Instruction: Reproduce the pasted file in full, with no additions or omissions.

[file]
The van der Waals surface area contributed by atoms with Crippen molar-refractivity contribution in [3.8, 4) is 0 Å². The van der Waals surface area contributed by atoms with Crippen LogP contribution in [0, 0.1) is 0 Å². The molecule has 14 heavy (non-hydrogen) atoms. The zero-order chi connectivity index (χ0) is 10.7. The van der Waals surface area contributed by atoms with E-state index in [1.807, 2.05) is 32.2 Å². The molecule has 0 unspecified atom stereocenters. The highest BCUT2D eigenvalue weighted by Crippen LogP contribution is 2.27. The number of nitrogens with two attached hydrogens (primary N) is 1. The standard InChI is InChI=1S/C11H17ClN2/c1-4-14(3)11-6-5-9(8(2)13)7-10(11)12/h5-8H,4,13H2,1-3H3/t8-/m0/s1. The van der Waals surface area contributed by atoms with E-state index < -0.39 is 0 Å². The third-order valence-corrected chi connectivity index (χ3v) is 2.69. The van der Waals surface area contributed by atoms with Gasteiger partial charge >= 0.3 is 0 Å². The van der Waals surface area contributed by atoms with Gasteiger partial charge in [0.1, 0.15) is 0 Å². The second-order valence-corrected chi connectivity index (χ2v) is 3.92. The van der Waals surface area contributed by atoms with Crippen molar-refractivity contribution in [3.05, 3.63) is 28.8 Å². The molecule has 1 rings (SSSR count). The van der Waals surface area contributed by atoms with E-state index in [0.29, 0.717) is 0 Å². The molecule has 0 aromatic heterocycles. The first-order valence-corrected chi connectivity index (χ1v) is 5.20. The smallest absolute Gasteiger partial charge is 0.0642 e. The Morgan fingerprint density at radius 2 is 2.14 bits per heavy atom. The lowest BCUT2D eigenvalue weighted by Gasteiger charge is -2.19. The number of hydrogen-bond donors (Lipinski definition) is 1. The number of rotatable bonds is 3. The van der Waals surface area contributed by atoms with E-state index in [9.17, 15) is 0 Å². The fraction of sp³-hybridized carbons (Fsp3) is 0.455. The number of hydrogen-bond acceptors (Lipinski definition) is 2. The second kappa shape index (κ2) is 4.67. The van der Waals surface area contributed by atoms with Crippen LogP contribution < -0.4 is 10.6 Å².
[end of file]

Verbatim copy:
The van der Waals surface area contributed by atoms with Crippen molar-refractivity contribution in [3.8, 4) is 0 Å². The van der Waals surface area contributed by atoms with Crippen LogP contribution in [0, 0.1) is 0 Å². The molecule has 14 heavy (non-hydrogen) atoms. The zero-order chi connectivity index (χ0) is 10.7. The van der Waals surface area contributed by atoms with E-state index in [1.807, 2.05) is 32.2 Å². The molecule has 0 unspecified atom stereocenters. The highest BCUT2D eigenvalue weighted by Crippen LogP contribution is 2.27. The number of nitrogens with two attached hydrogens (primary N) is 1. The standard InChI is InChI=1S/C11H17ClN2/c1-4-14(3)11-6-5-9(8(2)13)7-10(11)12/h5-8H,4,13H2,1-3H3/t8-/m0/s1. The van der Waals surface area contributed by atoms with E-state index < -0.39 is 0 Å². The third-order valence-corrected chi connectivity index (χ3v) is 2.69. The van der Waals surface area contributed by atoms with Gasteiger partial charge >= 0.3 is 0 Å². The van der Waals surface area contributed by atoms with Gasteiger partial charge in [0.1, 0.15) is 0 Å². The second-order valence-corrected chi connectivity index (χ2v) is 3.92. The van der Waals surface area contributed by atoms with Crippen molar-refractivity contribution in [3.05, 3.63) is 28.8 Å². The molecule has 1 rings (SSSR count). The van der Waals surface area contributed by atoms with E-state index in [0.29, 0.717) is 0 Å². The molecule has 0 aromatic heterocycles. The first-order valence-corrected chi connectivity index (χ1v) is 5.20. The smallest absolute Gasteiger partial charge is 0.0642 e. The Morgan fingerprint density at radius 2 is 2.14 bits per heavy atom. The lowest BCUT2D eigenvalue weighted by Gasteiger charge is -2.19. The number of hydrogen-bond donors (Lipinski definition) is 1. The number of rotatable bonds is 3. The van der Waals surface area contributed by atoms with E-state index in [9.17, 15) is 0 Å². The fraction of sp³-hybridized carbons (Fsp3) is 0.455. The number of hydrogen-bond acceptors (Lipinski definition) is 2. The second kappa shape index (κ2) is 4.67. The van der Waals surface area contributed by atoms with Crippen LogP contribution < -0.4 is 10.6 Å².